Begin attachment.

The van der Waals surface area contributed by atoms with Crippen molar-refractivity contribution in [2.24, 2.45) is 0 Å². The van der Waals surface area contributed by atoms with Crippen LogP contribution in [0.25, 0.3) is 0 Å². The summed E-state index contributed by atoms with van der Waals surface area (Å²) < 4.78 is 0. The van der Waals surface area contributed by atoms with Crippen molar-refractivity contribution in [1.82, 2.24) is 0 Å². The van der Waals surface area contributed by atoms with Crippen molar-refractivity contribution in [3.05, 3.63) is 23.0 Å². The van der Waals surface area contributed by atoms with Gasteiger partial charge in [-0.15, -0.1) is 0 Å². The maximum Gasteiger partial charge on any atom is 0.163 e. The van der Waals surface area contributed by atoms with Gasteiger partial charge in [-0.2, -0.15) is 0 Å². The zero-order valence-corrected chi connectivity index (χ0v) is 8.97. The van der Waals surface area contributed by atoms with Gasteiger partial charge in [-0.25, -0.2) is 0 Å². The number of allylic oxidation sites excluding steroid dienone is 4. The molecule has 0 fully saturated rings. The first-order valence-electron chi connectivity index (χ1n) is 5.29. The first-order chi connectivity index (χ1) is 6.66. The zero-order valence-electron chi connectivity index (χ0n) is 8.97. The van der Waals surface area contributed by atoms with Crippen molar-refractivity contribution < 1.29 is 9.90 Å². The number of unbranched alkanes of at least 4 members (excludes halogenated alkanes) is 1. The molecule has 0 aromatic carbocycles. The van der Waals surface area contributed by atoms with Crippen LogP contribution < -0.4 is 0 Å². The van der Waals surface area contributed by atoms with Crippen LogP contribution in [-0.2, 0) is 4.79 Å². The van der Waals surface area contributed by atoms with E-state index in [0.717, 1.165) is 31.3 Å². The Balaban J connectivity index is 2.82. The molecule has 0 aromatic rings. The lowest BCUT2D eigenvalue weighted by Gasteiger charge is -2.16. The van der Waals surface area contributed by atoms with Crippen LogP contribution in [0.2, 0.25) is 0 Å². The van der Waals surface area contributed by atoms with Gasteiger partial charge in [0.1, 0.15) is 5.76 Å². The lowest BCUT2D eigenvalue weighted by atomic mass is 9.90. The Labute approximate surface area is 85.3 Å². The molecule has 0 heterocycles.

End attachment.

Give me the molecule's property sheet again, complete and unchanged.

The van der Waals surface area contributed by atoms with Crippen molar-refractivity contribution in [2.24, 2.45) is 0 Å². The van der Waals surface area contributed by atoms with Crippen LogP contribution in [0.25, 0.3) is 0 Å². The summed E-state index contributed by atoms with van der Waals surface area (Å²) < 4.78 is 0. The van der Waals surface area contributed by atoms with Crippen molar-refractivity contribution in [1.82, 2.24) is 0 Å². The van der Waals surface area contributed by atoms with Crippen molar-refractivity contribution in [3.05, 3.63) is 23.0 Å². The van der Waals surface area contributed by atoms with Gasteiger partial charge in [-0.15, -0.1) is 0 Å². The maximum Gasteiger partial charge on any atom is 0.163 e. The van der Waals surface area contributed by atoms with Gasteiger partial charge in [-0.2, -0.15) is 0 Å². The zero-order valence-corrected chi connectivity index (χ0v) is 8.97. The van der Waals surface area contributed by atoms with Gasteiger partial charge in [-0.25, -0.2) is 0 Å². The number of allylic oxidation sites excluding steroid dienone is 4. The molecule has 0 fully saturated rings. The first-order valence-electron chi connectivity index (χ1n) is 5.29. The first-order chi connectivity index (χ1) is 6.66. The zero-order valence-electron chi connectivity index (χ0n) is 8.97. The van der Waals surface area contributed by atoms with Crippen molar-refractivity contribution < 1.29 is 9.90 Å². The number of unbranched alkanes of at least 4 members (excludes halogenated alkanes) is 1. The molecule has 0 aromatic carbocycles. The van der Waals surface area contributed by atoms with Crippen LogP contribution < -0.4 is 0 Å². The van der Waals surface area contributed by atoms with Crippen LogP contribution in [-0.2, 0) is 4.79 Å². The van der Waals surface area contributed by atoms with E-state index in [0.717, 1.165) is 31.3 Å². The Balaban J connectivity index is 2.82. The molecule has 0 aromatic rings. The lowest BCUT2D eigenvalue weighted by Gasteiger charge is -2.16. The van der Waals surface area contributed by atoms with Crippen LogP contribution in [0.2, 0.25) is 0 Å². The van der Waals surface area contributed by atoms with Gasteiger partial charge in [0.1, 0.15) is 5.76 Å². The lowest BCUT2D eigenvalue weighted by atomic mass is 9.90. The Labute approximate surface area is 85.3 Å². The molecule has 0 heterocycles.